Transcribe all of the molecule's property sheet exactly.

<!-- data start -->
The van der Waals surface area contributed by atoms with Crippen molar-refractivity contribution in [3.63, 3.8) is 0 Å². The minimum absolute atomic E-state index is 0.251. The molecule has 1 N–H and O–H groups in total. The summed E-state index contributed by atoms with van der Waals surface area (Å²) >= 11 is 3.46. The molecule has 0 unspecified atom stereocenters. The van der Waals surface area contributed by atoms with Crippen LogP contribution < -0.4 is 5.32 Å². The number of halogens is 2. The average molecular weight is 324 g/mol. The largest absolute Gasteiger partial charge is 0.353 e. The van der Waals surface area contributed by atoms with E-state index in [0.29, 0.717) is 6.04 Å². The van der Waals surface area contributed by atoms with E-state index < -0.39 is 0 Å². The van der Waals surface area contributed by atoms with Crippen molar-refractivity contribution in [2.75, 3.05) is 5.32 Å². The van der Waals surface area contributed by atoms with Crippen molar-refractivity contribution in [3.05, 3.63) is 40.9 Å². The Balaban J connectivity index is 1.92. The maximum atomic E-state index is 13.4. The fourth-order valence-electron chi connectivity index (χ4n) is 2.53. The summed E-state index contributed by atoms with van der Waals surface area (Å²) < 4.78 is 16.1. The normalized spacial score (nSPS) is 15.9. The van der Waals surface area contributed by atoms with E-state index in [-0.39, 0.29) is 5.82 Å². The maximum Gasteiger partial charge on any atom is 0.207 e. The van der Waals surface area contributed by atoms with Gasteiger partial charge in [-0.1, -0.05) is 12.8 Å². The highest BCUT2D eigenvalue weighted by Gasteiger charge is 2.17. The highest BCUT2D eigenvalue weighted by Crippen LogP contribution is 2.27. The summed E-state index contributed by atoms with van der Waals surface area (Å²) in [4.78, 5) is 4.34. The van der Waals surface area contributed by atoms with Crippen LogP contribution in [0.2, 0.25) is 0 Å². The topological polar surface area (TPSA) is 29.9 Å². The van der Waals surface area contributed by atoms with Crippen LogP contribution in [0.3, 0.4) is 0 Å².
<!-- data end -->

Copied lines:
The van der Waals surface area contributed by atoms with Crippen molar-refractivity contribution in [3.63, 3.8) is 0 Å². The minimum absolute atomic E-state index is 0.251. The molecule has 1 N–H and O–H groups in total. The summed E-state index contributed by atoms with van der Waals surface area (Å²) >= 11 is 3.46. The molecule has 0 unspecified atom stereocenters. The van der Waals surface area contributed by atoms with Crippen LogP contribution < -0.4 is 5.32 Å². The number of halogens is 2. The average molecular weight is 324 g/mol. The largest absolute Gasteiger partial charge is 0.353 e. The van der Waals surface area contributed by atoms with E-state index in [0.29, 0.717) is 6.04 Å². The van der Waals surface area contributed by atoms with E-state index < -0.39 is 0 Å². The van der Waals surface area contributed by atoms with Crippen molar-refractivity contribution in [2.75, 3.05) is 5.32 Å². The van der Waals surface area contributed by atoms with Crippen molar-refractivity contribution in [3.05, 3.63) is 40.9 Å². The Balaban J connectivity index is 1.92. The maximum atomic E-state index is 13.4. The fourth-order valence-electron chi connectivity index (χ4n) is 2.53. The summed E-state index contributed by atoms with van der Waals surface area (Å²) < 4.78 is 16.1. The normalized spacial score (nSPS) is 15.9. The van der Waals surface area contributed by atoms with E-state index in [-0.39, 0.29) is 5.82 Å². The maximum Gasteiger partial charge on any atom is 0.207 e. The van der Waals surface area contributed by atoms with Gasteiger partial charge in [-0.1, -0.05) is 12.8 Å². The highest BCUT2D eigenvalue weighted by Gasteiger charge is 2.17. The highest BCUT2D eigenvalue weighted by Crippen LogP contribution is 2.27. The summed E-state index contributed by atoms with van der Waals surface area (Å²) in [4.78, 5) is 4.34. The van der Waals surface area contributed by atoms with Crippen LogP contribution in [0.2, 0.25) is 0 Å². The topological polar surface area (TPSA) is 29.9 Å². The van der Waals surface area contributed by atoms with Crippen LogP contribution in [0.3, 0.4) is 0 Å².